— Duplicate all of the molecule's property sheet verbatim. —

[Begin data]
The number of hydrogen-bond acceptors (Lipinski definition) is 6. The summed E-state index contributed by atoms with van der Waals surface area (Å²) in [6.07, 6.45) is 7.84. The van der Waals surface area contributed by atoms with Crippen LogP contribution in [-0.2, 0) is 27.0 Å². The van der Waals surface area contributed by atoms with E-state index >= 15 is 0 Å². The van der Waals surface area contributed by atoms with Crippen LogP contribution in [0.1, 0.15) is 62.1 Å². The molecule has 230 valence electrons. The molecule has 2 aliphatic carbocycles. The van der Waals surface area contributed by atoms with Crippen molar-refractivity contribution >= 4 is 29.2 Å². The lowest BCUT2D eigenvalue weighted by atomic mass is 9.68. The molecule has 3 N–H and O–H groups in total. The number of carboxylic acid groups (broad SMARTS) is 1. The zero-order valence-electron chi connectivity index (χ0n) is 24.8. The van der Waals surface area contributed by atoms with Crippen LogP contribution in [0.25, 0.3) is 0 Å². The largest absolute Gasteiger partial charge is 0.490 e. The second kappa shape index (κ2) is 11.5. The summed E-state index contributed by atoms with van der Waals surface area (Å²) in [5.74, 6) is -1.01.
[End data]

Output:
The number of hydrogen-bond acceptors (Lipinski definition) is 6. The summed E-state index contributed by atoms with van der Waals surface area (Å²) in [6.07, 6.45) is 7.84. The van der Waals surface area contributed by atoms with Crippen LogP contribution in [-0.2, 0) is 27.0 Å². The van der Waals surface area contributed by atoms with E-state index >= 15 is 0 Å². The van der Waals surface area contributed by atoms with Crippen LogP contribution in [0.1, 0.15) is 62.1 Å². The molecule has 230 valence electrons. The molecule has 2 aliphatic carbocycles. The van der Waals surface area contributed by atoms with Crippen molar-refractivity contribution >= 4 is 29.2 Å². The lowest BCUT2D eigenvalue weighted by atomic mass is 9.68. The molecule has 3 N–H and O–H groups in total. The number of carboxylic acid groups (broad SMARTS) is 1. The zero-order valence-electron chi connectivity index (χ0n) is 24.8. The van der Waals surface area contributed by atoms with Crippen LogP contribution in [0.25, 0.3) is 0 Å². The largest absolute Gasteiger partial charge is 0.490 e. The second kappa shape index (κ2) is 11.5. The summed E-state index contributed by atoms with van der Waals surface area (Å²) in [5.74, 6) is -1.01.